St Mark of Ephesus pray for us!

  4. Hence, these documents are being put forward regardless of objections and questions put forth by the various Holy Synods. The EP plans to "bind all Orthodox" and that was one of the objections of Met. Hierotheos of Nafpaktos:

    "...if decrees are made by the Holy and Great Synod of the Orthodox Church, which the hierarchs, monks and theologians ignore, and which are contradictory to the Patristic vision, they will be held responsible and subject to judgment and condemnation if they refuse to implement them?"

    The Bulgarians obviously figured this out and acted accordingly.

  5. The entire EP appears to be out of touch with the concerns of conservative Orthodox. They just can't seem to fathom why people get so upset when the EP prays with the Pope and speaks ambiguously. I guess we mistakenly assume that they're betraying Orthodoxy due to our ignorance, nationalistic tendencies and contentiousness. The whole process was begun by Pat. Athenagoras, and we're supposed to trust him and his successors?

    Pat. Athenagoras: "Why do we not automatically return to Mysteriological communion? Because it is necessary for us to prepare our peoples for it, both theologically and psychologically. During the nine hundred years that have elapsed since 1054, we, the two worlds of East and West, have come to think that we belong to different Churches and different religions. And, as a result, the purpose of dialogues becomes quite evident. It is to prepare our peoples psychologically to understand that there is one Church and one religion, that we all believe in the same God—the Savior Christ. You and we respect all religions and we esteem the place and the time in which we live.” (from a homily given by the Patriarch in the chapel of Lambeth Palace, London, November 13, 1967, cited in “Patriarch Athenagoras of Constantinople [1886-1972]: His Statements, Messages, and Activities,” Orthodox Tradition, Vol. XVIII, No. 1 [2001], p. 10).

  6. All of this conciliar chaos is the direct result of Constantinople pretending it has authority beyond a "primacy of honor", which in the eyes of the Orthodox world, it simply doesn't have. It is increasingly trying to strong arm other Local Churches, and I have a feeling more churches will withdraw.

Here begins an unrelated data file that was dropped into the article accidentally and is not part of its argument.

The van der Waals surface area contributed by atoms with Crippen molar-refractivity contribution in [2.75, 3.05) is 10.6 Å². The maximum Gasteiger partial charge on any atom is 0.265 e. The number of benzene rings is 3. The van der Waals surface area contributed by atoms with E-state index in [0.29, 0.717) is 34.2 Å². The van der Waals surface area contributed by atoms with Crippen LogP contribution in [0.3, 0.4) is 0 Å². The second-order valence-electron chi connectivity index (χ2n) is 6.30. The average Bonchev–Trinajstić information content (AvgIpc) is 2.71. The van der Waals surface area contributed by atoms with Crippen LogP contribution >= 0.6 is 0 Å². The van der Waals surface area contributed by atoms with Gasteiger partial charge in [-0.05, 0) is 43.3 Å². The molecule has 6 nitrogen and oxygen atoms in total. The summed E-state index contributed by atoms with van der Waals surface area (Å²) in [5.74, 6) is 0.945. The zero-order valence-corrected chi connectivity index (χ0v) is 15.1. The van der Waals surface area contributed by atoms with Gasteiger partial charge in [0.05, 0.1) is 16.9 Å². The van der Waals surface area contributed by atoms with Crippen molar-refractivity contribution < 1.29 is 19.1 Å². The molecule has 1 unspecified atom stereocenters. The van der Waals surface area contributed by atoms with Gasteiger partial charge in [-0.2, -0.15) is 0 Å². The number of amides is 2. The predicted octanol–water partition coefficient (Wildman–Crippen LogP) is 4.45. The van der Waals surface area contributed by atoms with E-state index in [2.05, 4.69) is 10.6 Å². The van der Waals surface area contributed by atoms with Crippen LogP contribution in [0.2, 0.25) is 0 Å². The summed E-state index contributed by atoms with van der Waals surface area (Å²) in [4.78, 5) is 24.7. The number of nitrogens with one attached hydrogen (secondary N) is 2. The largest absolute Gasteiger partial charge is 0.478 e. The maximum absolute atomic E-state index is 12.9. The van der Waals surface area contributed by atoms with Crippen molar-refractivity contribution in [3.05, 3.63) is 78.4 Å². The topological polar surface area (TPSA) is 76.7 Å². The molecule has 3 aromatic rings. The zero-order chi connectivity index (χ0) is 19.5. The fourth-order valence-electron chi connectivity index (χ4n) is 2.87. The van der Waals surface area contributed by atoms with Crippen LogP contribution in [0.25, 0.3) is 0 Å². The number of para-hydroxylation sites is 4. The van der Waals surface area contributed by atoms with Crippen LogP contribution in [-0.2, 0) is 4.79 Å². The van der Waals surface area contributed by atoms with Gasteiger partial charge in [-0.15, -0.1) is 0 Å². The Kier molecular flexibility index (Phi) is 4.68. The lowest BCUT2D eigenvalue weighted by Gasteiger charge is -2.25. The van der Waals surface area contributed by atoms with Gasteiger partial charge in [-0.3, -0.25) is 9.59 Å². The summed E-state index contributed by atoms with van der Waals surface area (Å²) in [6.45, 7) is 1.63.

"Constantinople Patriarchate trying to impose papacy on Orthodox world"

  7. Sad that an eminent theologian doesn't realize that is not how it works in orthodoxy. Even if everyone attended and voted yes the results would have to be ratified by the Holy Synod of the Local Church to take effect because only 21 bishops are allowed from any church. The bishops not in attendance have not ceded their vote to anyone else.

  8. Their attitude stems from their new emphasis on the primus. Manoussakis, one of the EPs theological advisors and an advocate of the Immaculate Conception (IC), explicitly stated that Orthodox objections to the IC based upon its unilateral promulgation by the Pope are in error. As the Primus he has the right to declare it as a dogma unilaterally; he even holds that it's binding upon the eastern churches. Now combine this thinking with what Chryssavgis said above and the statement on the GOAs Facebook declaring that only the EP can declare a church autocephalous and that any area outside an autocephalous local church belongs to them, and it's obvious: this is an attempt to establish an eastern papacy.

    For those in doubt of my claims, pick up the new book on primacy by SVS press and Fr. Manoussakis' For the Unity of All.

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  10. As a convert from Roman Catholicism to Orthodoxy, I wouldn't wish the last 50 years of post-Vatican II Catholicism on my worst enemy... If having an "Orthodox Vatican II" is the EP's goal, then I shudder in horror.

  11. As a convert from Roman Catholicism to Orthodoxy, I wouldn't wish the last 50 years of post-Vatican II Catholicism on my worst enemy... If having an "Orthodox Vatican II" is the EP's goal, then I shudder in horror.